There are hundreds of Greek dances but every Greek folk dance group knows several basic dances, done by all Greeks, such as the Kalamtiano syrto (literally meaning "to pull"). But the background of each church's parishoners does certainly influence which others will be taught and performed. Many families of St. Demetrios come from the Aegean Islands and Crete. But in 2003, when the theme of our festival show was "Dances of Our Ancestors," we discovered that every region of Greece, and even Asia Minor, was represented by at least one of our dancers' families, so we try to teach as much a variety as possible.

Dancing at 2012 Festival

Each year, our festival shows have a different theme: "A Tour of Greece-1999", "Tribute to the 20th Century-2000", "A Village Wedding-2001," "Remembering Asia Minor-2002," "Dances of Our Ancestors-2003", and "The Olympic Games-2004."  In creating these programs, we strive to focus on various dances of the many regions. We are always trying to expand the number of dances in our repertoire. In addition to the ones handed down by past instructors at St. Demetrios, we have also learned from instructors from the other Cleveland churches, Olympia Christides of Sts. Constantine and Helen and Freda Vassilakis of Annunciation. Our own Presvytera Kathryn shared some choreography from Cincinnati, where she grew up. And our 2003 guest instructor, Staci Lagouteris, taught us several dances done by the adult dance group in Orlando, Florida.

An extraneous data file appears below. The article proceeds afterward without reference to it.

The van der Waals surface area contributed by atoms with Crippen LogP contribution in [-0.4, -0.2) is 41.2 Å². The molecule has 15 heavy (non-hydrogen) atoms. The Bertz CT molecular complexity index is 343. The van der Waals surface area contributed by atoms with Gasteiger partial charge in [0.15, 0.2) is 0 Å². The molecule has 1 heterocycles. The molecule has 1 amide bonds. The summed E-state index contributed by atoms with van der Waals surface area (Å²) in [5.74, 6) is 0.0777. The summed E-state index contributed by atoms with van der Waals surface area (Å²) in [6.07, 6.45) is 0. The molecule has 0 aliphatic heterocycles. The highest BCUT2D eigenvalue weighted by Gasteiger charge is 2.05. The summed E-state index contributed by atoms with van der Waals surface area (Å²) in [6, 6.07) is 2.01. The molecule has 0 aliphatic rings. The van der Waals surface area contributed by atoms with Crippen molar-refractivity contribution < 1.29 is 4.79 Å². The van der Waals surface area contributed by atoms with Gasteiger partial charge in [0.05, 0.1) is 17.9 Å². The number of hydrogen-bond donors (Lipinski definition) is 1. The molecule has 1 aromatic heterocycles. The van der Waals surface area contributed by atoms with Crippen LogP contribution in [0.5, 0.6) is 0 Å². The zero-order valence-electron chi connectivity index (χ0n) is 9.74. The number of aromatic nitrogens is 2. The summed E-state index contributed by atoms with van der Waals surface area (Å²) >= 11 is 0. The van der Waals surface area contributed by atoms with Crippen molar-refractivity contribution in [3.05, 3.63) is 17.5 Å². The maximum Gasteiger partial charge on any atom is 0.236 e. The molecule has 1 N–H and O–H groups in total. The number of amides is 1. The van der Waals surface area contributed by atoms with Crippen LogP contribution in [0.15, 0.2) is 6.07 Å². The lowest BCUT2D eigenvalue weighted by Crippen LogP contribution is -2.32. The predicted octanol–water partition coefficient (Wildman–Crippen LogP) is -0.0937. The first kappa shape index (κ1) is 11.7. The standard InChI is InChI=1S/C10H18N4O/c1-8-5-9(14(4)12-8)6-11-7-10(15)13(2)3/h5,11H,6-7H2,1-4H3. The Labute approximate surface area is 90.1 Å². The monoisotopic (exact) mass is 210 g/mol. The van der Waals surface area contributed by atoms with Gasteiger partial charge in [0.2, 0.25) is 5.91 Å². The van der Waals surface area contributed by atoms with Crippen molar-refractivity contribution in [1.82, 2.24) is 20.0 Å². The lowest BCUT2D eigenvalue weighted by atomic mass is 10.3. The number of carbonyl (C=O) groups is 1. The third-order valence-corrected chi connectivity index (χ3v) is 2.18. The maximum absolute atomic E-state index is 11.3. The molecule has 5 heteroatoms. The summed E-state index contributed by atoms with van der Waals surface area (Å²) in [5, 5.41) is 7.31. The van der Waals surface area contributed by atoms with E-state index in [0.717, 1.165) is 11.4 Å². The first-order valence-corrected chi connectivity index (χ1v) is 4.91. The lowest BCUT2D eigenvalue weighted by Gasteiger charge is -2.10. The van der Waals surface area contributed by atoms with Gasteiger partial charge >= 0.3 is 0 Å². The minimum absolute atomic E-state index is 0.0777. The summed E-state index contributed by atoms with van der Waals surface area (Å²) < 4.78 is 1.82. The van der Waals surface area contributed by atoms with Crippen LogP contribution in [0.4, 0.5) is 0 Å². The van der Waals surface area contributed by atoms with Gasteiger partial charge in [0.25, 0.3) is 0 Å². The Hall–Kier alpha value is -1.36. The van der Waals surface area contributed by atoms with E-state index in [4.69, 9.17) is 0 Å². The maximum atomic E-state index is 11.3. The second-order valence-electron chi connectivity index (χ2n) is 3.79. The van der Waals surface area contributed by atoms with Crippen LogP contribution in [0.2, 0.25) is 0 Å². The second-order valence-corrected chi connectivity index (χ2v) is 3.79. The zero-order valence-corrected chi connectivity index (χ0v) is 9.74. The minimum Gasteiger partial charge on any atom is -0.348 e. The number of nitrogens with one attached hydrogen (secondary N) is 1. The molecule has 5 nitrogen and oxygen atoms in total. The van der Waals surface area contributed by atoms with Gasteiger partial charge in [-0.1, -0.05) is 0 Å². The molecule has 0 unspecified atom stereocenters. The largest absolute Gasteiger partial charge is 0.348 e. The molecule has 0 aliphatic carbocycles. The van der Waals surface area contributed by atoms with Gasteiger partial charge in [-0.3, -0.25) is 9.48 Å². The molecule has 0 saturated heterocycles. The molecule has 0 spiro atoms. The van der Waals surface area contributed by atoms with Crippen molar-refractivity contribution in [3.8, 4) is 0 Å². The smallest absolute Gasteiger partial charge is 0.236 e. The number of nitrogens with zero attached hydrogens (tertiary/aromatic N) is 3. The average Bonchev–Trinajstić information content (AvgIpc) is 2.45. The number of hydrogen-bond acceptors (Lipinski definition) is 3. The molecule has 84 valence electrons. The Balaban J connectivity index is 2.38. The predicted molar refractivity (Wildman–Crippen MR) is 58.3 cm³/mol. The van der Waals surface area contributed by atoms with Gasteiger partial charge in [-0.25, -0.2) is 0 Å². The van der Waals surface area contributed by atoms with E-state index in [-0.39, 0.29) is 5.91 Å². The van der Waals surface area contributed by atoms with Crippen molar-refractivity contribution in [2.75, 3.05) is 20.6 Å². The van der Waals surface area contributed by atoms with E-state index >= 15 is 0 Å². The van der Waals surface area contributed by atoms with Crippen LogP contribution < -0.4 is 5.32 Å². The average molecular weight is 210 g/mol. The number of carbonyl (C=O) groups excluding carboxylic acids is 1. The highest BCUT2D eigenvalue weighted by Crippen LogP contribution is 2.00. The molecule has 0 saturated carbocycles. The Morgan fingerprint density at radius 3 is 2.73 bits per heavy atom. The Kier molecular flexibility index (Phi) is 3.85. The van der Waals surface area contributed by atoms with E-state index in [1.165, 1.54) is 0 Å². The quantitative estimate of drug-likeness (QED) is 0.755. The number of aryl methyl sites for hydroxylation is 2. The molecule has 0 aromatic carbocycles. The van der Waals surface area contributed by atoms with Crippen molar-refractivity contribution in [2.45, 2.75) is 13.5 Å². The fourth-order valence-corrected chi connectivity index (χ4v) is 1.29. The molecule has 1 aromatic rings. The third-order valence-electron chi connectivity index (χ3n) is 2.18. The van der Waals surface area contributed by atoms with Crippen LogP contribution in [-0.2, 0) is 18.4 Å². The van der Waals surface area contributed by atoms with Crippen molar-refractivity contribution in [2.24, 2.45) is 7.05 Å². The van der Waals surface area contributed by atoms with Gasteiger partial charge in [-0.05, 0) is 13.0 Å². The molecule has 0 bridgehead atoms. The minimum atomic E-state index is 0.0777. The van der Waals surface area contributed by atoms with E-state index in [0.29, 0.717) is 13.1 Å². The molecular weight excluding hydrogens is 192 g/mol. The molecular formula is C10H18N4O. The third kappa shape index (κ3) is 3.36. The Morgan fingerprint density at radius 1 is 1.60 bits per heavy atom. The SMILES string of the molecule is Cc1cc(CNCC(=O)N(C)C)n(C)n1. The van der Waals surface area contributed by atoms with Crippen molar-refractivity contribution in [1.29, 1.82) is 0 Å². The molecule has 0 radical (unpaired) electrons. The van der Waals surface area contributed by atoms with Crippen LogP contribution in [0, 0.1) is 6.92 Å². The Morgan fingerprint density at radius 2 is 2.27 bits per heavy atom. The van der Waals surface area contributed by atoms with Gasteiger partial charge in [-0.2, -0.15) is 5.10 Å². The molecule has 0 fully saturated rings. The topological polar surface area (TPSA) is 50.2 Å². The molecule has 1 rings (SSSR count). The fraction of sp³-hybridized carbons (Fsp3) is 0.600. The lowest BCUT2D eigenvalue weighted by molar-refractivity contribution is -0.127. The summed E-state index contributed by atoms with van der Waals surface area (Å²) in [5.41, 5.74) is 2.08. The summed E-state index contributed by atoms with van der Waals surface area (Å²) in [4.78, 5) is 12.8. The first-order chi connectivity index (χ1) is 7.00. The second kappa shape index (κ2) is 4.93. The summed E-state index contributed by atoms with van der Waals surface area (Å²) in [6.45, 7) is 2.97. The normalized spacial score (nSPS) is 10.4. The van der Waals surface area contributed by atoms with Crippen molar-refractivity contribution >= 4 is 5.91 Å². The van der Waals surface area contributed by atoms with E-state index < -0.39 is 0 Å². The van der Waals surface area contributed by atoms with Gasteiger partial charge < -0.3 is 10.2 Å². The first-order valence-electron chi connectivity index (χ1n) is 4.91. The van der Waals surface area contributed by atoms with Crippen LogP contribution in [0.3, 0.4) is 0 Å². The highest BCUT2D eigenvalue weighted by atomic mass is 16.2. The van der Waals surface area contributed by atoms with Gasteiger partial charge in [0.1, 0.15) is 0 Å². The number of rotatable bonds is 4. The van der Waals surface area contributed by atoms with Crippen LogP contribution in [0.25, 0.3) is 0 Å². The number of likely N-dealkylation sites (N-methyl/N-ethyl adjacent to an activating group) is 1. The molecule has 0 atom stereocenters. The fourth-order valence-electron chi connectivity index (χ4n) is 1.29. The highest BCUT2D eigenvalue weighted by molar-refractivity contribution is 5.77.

We also attend the annual Diocese of Pittsburgh Dance Workshops, taught by visiting professional folk groups such as the Hellas Dancers of Clearwater, Florida, led by Keith Mastorides.

And we encourage any dancers who visit Greece with their families, to observe the dances done in their region and bring back recordings, if possible.